Remember how the Klingons of Kirk’s time all had smooth foreheads, while those of later centuries (and even those seen on Enterprise) had bony skull ridges?  Well... that discrepancy was finally explained in the episodes Affliction and Divergence, in which we also saw the early dealings (and learned the origins) of the mysterious shadow organization, Section 31.

In the season’s final stand-alone episode, Bound, Archer and his crew had another brush with the Orion Syndicate on their way home from the Klingon crisis.  The Orions plotted to capture the Enterprise and sell its crew into slavery.  A trio of sultry green women were sent aboard to seduce the men of the Enterprise into submission... but the surprising bond between Trip and T’Pol played a key role in foiling their plan.  This episode finally resolved the romantic relationship between Trip and T’Pol, which had been an ongoing subplot throughout the season (and the previous season as well).  It also revealed a surprising fact about the Orions.

Coto and company weren’t yet finished having fun with Enterprise’s connections to The Original Series – not by a long shot.  In a pair of devilishly fun episodes written by Mike Sussman, we got to see what Archer and his crew were up to... in the hostile alternate universe of the classic episode Mirror, Mirror.  Sussman’s In a Mirror, Darkly and In a Mirror, Darkly – Part II is best thought of as Enterprise unleashed... or maybe unhinged is the better word.  The story followed up on another classic episode as well, The Tholian Web, in which the Constitution-class starship U.S.S. Defiant disappeared from Kirk’s time.  Turns out, it reappeared in Archer’s time, only in the “mirror” universe!  There, a war-mongering Archer and his crew stumble upon the more advanced starship... and Archer decides to use it in a bid to take over the Terran Empire.  These episodes were packed with TOS references, including appearances by both the Gorn and the Tholians.  We also got to see our Enterprise characters’ counterparts in TOS-era Starfleet uniforms, and operating on a meticulous recreation of a very familiar looking Bridge.  Really getting into the spirit of things, the producers even altered the series’ opening and closing credit sequences for these episodes, giving them a darker, more ominous tone.  The In a Mirror, Darkly saga was a Trekkers’ delight from start to finish.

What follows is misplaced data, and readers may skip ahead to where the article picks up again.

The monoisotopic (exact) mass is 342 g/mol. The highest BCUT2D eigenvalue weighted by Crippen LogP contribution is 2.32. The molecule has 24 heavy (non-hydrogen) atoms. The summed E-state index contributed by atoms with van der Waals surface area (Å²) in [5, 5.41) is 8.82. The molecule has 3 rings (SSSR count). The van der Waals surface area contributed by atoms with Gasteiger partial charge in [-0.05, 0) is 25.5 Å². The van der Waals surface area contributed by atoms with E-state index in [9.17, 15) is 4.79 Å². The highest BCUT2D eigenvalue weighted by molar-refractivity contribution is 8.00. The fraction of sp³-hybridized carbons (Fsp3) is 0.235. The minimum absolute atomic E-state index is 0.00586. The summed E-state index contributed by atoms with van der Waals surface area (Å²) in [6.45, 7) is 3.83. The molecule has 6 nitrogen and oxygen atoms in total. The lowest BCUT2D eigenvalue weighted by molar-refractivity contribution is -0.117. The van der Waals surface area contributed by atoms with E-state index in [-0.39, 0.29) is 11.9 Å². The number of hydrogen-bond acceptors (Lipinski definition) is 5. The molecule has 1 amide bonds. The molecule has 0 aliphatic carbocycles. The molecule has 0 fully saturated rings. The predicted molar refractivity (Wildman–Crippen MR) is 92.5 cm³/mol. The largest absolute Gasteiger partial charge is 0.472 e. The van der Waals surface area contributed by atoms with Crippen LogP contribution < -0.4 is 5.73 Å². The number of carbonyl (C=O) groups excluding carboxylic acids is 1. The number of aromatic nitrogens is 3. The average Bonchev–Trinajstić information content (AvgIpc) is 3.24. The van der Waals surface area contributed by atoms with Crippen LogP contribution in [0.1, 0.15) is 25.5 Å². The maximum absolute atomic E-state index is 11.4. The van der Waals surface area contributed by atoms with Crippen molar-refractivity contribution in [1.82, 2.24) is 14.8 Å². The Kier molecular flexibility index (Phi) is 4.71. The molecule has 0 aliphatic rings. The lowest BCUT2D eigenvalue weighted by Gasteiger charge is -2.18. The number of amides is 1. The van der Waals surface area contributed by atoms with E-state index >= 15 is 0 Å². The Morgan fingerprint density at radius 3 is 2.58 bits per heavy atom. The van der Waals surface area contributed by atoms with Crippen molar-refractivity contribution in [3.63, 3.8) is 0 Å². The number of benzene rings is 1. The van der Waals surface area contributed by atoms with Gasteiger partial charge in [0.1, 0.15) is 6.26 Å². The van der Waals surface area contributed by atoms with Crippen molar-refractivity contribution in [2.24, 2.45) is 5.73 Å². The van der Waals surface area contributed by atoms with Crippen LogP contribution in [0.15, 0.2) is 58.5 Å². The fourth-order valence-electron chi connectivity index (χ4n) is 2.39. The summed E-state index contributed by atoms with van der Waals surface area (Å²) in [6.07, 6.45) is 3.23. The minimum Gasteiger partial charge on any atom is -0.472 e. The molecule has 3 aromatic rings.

Winding down the season back in the regular universe, the series final 2-part arc – Demons and Terra Prime – is simply outstanding.  Conceived by Coto and the Reeves-Stevens, both episodes have a classic Trek feel and subject matter.  It’s entirely appropriate, I think, that the final obstacle standing between Humans, Vulcans, Andorians and other races joining to form a partnership of equals... a coalition that will one day become the Federation... should be Humanity’s own prejudice.  Peter Weller (of RoboCop and Buckaroo Banzai fame) guest stars as John Frederick Paxton, the idealistic but misguided leader of a growing faction of xenophobic Humans who have come to believe – in light of the disastrous attack on Earth by the Xindi – that maybe Starfleet should never have gotten involved in interstellar affairs in the first place.  Their group, Terra Prime, sees Archer and the crew of the Enterprise as the principal instigators of Humanity’s demise... and Trip and T’Pol’s inter-species relationship as symbolic of their worst fears realized.  The way in which Paxton and Terra Prime take advantage of Archer and his crew, of Starfleet’s aspirations and of Trip and T’Pol’s relationship is heartbreaking.  In my opinion, Demons and Terra Prime represent Enterprise at its very best.  All of the cast is involved in the action – even Travis and Hoshi have important things to do for a change.  We finally see long unexplored locations in the Trek universe by visiting the Moon and Mars.  Weller chews up the scenery as Paxton, bringing a welcome measure of gravitas to his role.  And in the final scene of the story (which was originally to have been the last moment of the series), we see Trip and T’Pol united by their grief and their feelings for one another, with a Vulcan IDIC pendant clutched in their entwined fingers.  It’s one of the most poignant endings of a Star Trek episode in years – symbolic of everything the franchise has come to stand for.

If only the series had ended there.  If only... (MORE...)